The era of globalization of the industrial revolution 4.0 was also marked by rapid economic, social, scientific, and technological developments. Currently, the company was demanded to maximize all its potential to compete with other companies. For this reason, it was hoped that companies could understand the importance of knowledge management-based intellectual capital through outreach, externalization, internalization, and combinations that had implications for improving employee performance and competency. This study was to identify and describe the enhancement of performance and competency-based on the optimization of the intellectual capital model in terms of critical thinking analysis. This study used a qualitative approach with critical thinking analysis through literature study methods. The findings results of this study were to improve performance and competency were the basic measurement models of intellectual capital, new intellectual capital measurement models in empirical studies, intellectual capital measurement models with bottlenecks, and environmental-based intellectual capital models. This study concluded that intellectual capital measurement should be determined as accumulation and interpretation in the proposed model for a company that was an applied subject with a qualitative intellectual capital index system, to provide a good tool for companies to managed intellectual capital.
ARTICLE | doi:10.20944/preprints201611.0074.v1
Subject: Biology, Ecology Keywords: Acanthaster; coral reefs; food limitation; larval competency; planktonic larval duration (PLD)
Online: 14 November 2016 (07:49:50 CET)
The dispersal potential of crown-of-thorns starfish (CoTS) larvae is important in understanding both the initiation and spread of population outbreaks, and is fundamentally dependent upon how long larvae can persist while still retaining the capacity to settle. This study quantified variation in larval survivorship and settlement rates for CoTS maintained at three different chlorophyll concentrations (0.1, 1.0 or 10.0 µg.L-1), achieved by varying densities of single-celled flagellate phytoplankton, Proteomonas sulcata. Based on the larval starvation hypothesis we expected that low to moderate algal concentrations would significantly constrain both survival and settlement. CoTS larvae were successfully maintained for up to 50 days post-fertilization, but larval survival differed significantly between treatments. Survival was greatest at intermediate (1.0 µg.L-1) chlorophyll concentrations, and lowest at highest (10.0 µg.L-1) chlorophyll concentrations. Rates of settlement were also highest at intermediate (1.0 µg.L-1) chlorophyll concentrations and peaked at 22 days post-fertilization. Peak settlement was delayed at low chlorophyll concentrations, probably reflective of delayed development, but there was no evidence of accelerated development at high chlorophyll concentrations. CoTS larvae were capable of settling 17-43 days post-fertilization, but under optimum conditions with intermediate chlorophyll concentrations, peak settlement occurred at 22 days post-fertilization. Moderate increases in nutrient concentrations and algal densities may increase the number of CoTS that effectively settle, but are unlikely to influence dispersal dynamics.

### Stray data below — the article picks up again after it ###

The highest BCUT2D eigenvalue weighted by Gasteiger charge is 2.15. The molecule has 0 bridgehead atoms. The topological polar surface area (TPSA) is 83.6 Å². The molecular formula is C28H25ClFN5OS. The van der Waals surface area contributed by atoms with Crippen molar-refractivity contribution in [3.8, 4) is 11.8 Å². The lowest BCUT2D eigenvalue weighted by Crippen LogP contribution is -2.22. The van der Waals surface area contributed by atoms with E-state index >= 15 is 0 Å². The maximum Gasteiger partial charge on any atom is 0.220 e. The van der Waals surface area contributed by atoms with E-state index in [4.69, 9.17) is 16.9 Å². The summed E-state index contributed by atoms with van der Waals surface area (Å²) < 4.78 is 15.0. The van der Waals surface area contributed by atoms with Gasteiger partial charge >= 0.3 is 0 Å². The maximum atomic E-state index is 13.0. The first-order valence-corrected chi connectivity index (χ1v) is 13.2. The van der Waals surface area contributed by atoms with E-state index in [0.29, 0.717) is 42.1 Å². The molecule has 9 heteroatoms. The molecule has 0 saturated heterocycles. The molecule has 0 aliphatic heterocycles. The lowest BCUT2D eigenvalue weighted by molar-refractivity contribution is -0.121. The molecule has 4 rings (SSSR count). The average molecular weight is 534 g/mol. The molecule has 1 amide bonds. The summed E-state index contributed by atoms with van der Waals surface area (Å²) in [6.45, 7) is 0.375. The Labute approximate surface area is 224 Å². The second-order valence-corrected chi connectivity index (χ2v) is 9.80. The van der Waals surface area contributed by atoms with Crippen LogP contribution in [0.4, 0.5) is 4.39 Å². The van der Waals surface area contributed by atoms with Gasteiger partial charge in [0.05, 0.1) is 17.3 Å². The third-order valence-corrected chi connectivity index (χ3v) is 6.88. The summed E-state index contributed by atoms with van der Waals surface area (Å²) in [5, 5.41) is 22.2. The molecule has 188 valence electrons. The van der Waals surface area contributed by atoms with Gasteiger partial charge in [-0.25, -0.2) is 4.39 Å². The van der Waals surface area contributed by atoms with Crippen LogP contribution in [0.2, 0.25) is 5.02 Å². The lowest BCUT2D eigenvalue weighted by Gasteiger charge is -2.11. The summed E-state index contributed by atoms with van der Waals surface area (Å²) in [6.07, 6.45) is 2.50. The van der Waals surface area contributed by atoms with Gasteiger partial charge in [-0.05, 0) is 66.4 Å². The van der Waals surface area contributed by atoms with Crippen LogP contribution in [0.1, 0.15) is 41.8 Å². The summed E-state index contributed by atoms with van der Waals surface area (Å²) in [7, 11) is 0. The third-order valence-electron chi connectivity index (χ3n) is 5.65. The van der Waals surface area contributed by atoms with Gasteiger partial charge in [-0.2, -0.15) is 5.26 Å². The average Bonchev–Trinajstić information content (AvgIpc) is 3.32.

ARTICLE | doi:10.20944/preprints202001.0338.v1
Subject: Social Sciences, Business And Administrative Sciences Keywords: startup failure; competency approach; Critical Incident Technique; Information seeking; Customer service orientation
Online: 28 January 2020 (10:37:41 CET)
Purpose: There is limited research on the reasons behind startup failure, and none of the available studies use a competency approach. In this study we applied Spencer’s competency model to identify the competencies in startups which, according to their CEOs, contributed to failure. Methodology: Three coders analyzed the stories of 50 startup failures published online using modified Critical Incident Technique. Findings: Two salient competencies were identified playing a fundamental role in startup failures if missing: Information seeking and Customer service orientation. A network pattern of 9 more prevalent competency deficits was created: Technical/professional/managerial expertise, Analytical thinking, Flexibility, Self-control, Concern for order, quality and accuracy, Interpersonal understanding, Self-confidence, Team leadership and Teamwork and cooperation. Besides startup-specific behavior descriptions were added to Spencer’s competencies. Research implications: Competency approach and Critical Incident Technique method proved to be feasible to identify competency deficits in failed startups. Practical implications: The identified competency deficits offer relevant focus areas for the assessment and development of startup teams. Originality: The study provided research evidence to describe the competency deficits of startup teams that are connected to their failure.
Subject: Social Sciences, Education Studies Keywords: Competence; competency; competence based education; educational planning; scientific competence; scientific literacy; skills
Online: 1 November 2018 (17:57:30 CET)